Original paintings and magazine covers by the iconic 20th-century illustrator will fill Tacoma Art Museum’s two middle galleries beginning on Saturday, a 365-work traveling show from the Norman Rockwell Museum in Stockbridge, Mass., that has Tacoma as its only Northwest stop.
Why did TAM want Rockwell? The biggest reason is to celebrate its 75th anniversary. Tacoma Art Museum began life as the Tacoma Art Association on Oct. 23, 1935; from its beginnings in the tower of Jones Hall at the College of Puget Sound, the art organization evolved through various names and downtown locations, finally landing in its current building in 2003.
The actual anniversary date last fall was celebrated with 75-cent admission, an exhibition of the museum’s own collection of historic Japanese woodblock prints in “Edo to Tacoma,” as well as with the “Mighty Tacoma” photographic show. But TAM saved the big-ticket event for this month.
Another reason for choosing Rockwell is obvious: He’s popular, embodying an American zeitgeist that will likely draw big crowds.
Rockwell – who became a household name because of the decades he spent illustrating covers for magazines such as The Saturday Evening Post – is best known for his ruddy-cheeked, gently humorous depictions of ordinary Americans living quirky moments of their lives. His near-photographic exactitude and Everyman subjects gave him wide appeal through most of the 20th century, and in 1977, after 65 years of painting, he was awarded the Presidential Medal of Freedom.
But there’s another, less-obvious reason for the museum to host his show: He’s actually a pretty good painter.
“Rockwell is both familiar and surprising,” says TAM director Stephanie Stebich, who was the driving force behind choosing “American Chronicles: The Art of Norman Rockwell” for the museum’s anniversary. “He’s intergenerational – there are people who know Rockwell, and people who’ve just heard of Rockwell. But it’s time to re-evaluate him as an artist.”
One of the reasons Stebich wants Tacoma to take another look at Rockwell is to ask ourselves whether he really does reflect everyone’s idea of America.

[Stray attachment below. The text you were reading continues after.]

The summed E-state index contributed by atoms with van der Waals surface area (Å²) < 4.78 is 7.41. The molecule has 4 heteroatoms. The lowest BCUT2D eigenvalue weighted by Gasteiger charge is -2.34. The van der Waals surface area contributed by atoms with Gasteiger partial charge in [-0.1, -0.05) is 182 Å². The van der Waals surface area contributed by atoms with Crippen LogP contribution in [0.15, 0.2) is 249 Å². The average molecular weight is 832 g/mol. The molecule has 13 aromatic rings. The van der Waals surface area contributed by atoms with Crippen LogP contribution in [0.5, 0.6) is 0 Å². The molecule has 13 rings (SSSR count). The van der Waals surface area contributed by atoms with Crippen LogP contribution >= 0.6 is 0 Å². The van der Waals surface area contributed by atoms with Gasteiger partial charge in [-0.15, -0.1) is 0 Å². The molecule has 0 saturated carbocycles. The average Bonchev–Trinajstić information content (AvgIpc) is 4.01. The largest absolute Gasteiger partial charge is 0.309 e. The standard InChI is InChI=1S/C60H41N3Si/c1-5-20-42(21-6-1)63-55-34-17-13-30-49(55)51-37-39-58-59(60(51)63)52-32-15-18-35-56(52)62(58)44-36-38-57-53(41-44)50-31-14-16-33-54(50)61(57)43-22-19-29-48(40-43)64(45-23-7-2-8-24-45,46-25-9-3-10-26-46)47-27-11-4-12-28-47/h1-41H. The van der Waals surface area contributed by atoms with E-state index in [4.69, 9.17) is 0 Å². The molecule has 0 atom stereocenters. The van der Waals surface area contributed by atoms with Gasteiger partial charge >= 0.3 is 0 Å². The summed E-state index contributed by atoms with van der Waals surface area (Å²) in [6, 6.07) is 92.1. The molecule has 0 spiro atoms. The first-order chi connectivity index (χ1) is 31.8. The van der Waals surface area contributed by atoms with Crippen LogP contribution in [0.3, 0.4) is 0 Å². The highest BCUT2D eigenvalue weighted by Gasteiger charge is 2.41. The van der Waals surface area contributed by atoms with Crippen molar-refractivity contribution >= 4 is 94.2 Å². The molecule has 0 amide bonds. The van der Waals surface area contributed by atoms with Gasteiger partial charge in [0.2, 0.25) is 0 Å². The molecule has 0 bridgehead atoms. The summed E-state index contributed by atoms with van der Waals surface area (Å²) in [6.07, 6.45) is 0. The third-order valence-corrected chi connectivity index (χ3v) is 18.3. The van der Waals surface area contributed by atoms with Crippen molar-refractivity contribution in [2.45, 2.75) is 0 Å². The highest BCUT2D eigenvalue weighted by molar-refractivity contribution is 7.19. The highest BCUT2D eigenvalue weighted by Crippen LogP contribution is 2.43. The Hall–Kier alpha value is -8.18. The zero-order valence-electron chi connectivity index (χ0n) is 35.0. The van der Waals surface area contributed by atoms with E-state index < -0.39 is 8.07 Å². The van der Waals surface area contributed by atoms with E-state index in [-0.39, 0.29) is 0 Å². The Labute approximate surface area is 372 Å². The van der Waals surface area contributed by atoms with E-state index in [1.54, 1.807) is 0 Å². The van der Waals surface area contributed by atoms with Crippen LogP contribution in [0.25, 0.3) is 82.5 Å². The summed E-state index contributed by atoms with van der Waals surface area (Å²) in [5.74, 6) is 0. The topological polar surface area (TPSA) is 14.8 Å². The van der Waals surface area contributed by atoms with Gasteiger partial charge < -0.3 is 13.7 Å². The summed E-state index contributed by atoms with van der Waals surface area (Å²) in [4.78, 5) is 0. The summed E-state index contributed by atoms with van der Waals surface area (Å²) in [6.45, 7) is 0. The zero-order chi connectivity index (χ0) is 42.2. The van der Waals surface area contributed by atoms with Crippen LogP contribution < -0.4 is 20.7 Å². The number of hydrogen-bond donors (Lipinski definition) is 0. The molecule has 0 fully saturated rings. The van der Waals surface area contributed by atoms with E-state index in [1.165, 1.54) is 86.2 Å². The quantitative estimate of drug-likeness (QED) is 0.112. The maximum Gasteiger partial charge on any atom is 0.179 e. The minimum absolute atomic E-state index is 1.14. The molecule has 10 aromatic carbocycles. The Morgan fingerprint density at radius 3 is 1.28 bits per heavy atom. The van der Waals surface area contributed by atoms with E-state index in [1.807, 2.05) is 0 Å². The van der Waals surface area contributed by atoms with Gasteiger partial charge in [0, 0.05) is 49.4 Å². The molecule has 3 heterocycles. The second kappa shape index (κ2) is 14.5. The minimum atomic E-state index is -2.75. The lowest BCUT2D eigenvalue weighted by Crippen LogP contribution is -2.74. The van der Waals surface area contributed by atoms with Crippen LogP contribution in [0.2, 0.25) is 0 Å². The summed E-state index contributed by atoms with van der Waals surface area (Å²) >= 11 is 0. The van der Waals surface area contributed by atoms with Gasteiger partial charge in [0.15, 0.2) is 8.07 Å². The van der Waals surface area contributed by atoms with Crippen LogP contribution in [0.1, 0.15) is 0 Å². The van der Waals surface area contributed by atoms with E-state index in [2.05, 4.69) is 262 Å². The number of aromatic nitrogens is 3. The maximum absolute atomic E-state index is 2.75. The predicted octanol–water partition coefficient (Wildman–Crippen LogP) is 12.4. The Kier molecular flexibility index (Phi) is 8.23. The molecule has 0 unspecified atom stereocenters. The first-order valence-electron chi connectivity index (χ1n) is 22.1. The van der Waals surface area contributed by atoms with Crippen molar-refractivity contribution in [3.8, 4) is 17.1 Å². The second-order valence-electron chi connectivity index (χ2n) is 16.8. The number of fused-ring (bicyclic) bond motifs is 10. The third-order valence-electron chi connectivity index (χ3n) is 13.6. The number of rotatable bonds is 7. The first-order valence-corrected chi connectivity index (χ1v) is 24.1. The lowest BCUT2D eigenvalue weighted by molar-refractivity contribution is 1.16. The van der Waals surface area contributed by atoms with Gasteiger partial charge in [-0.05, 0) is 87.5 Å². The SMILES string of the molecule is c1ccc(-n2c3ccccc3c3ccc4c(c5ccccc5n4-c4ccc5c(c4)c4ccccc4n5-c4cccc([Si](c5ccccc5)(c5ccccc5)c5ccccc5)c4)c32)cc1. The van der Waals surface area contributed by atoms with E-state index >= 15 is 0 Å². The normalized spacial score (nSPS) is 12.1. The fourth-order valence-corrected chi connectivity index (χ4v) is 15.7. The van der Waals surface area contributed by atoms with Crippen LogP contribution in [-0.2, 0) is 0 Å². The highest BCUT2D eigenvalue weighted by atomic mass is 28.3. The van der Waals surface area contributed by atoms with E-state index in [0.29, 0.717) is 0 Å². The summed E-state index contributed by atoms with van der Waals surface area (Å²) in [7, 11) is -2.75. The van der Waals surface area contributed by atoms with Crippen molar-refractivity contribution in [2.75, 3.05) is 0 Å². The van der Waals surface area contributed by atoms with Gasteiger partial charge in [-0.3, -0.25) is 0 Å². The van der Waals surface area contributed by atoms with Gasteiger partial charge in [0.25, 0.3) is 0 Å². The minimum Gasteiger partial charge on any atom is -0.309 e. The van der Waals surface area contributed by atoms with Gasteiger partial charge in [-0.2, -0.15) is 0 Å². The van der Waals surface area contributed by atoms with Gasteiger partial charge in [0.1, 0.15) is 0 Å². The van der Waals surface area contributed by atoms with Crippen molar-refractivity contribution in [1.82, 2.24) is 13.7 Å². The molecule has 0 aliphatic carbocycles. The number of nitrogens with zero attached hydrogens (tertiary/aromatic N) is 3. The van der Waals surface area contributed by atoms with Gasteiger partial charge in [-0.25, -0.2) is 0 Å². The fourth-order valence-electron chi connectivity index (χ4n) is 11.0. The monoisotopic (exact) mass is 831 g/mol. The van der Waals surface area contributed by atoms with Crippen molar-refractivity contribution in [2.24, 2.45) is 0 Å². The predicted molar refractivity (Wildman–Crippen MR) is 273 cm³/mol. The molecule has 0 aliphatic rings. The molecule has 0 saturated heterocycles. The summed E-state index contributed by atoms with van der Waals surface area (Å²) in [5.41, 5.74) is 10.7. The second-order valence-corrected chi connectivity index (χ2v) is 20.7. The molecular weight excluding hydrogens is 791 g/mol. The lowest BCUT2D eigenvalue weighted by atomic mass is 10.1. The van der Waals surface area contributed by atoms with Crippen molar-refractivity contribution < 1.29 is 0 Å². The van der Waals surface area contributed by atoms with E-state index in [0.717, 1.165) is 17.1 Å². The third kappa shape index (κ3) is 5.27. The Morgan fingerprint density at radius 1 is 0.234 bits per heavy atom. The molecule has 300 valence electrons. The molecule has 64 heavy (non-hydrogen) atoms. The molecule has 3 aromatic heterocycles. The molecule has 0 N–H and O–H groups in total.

“Rockwell asks the fundamental question, ‘What does it mean to be an American?’” says Stebich. “And not everyone agrees on the answer.”
A BUCOLIC EARLY LIFE
Rockwell certainly doesn’t embody the urban multicultural melting pot that is today’s America, despite the views on civil rights and Vietnam-era politics that are reflected in his later work.
Born in 1894 in New York City, he grew up in an artistic family that moved to the country when he was 13. He was inspired by reading Charles Dickens, by the quiet of the countryside, by experiences such as visiting the Met opera house and singing dutifully in a church choir. After making the cover of Boys’ Life magazine with his early paintings, Rockwell scored his job of illustrator for the Saturday Evening Post – which was to last most of his life – and drew on hometowns in Vermont and Massachusetts, as well as occasional travel, for inspiration.
The TAM show, on tour from the Norman Rockwell Museum in the artist’s town of Stockbridge, Mass., covers a huge swath of this work – some 42 paintings and 323 original magazine covers. You’ll see the mischievous boys of Rockwell’s own childhood in “No Swimming,” the Dickensian bonhomie of “Merrie Christmas,” the heartwarming Thanksgiving cliché of “Freedom From Want,” and the bold women of his life in “Brass Merchant.” There’s the well-known triple self-portrait of Rockwell painting himself with a mirror behind, and the feel-good scene with all his family in “Christmas Homecoming.”
But, as Stebich says, there are some surprises. Rockwell was greatly inspired by Old Masters such as Rembrandt and Drer, and you can see Rembrandt’s translucent light in “If Your Wisdom Teeth Could Talk...” He was a skillful draftsman who would meticulously plan out each full-sized oil painting for every magazine cover, even pasting over plain paper if an area needed redoing.
Margaret Bullock, the TAM curator who is ushering the show into the museum’s two mid-level galleries, is honest about how Rockwell’s original art took her by surprise.
“I had always thought, ‘Oh, he’s just an illustrator,’” she says. “I had only ever seen the magazine covers. Then I unpacked the real-life work and I thought, ‘Wow, this guy can really paint.’ He followed the Old Master teaching of over-glazing with lots of layers, so his paintings have this light quality. The color and detail are rich, with a great physical impact that takes the sentimental edge off the work.”
By the 1960s, Rockwell was well-known enough as an artist to start expressing more challenging political views.
In the exhibition are works such as “The Problem We All Live With” of a little African-American girl pelted with tomatoes as she is escorted to school by white U.S. field marshals, or “Murder in Mississippi,” inspired by a Pulitzer Prize-winning photograph of civil rights victims; both include studies showing the artistic process.
It was in this time that Rockwell’s art also started to question governmental policies in Vietnam, and made statements about peace, such as with the multi-racial, multi-religion harmony in “The Golden Rule.”
Despite this ambivalence, Stebich’s other reason for choosing this big-name show is that it will appeal to a part of the community the museum is dedicated to: the military.
“In works like the ‘Four Freedoms,’ Rockwell used images to rally the country during World War II,” she says. “I personally feel we haven’t done enough rallying to support people, whether you agree with the decisions or not.”
But for most visitors, “American Chronicles” – like Rockwell himself – won’t be anything really revolutionary.
Says Bullock, “It’s just a fun way to see this work in real life, and find out more about him.”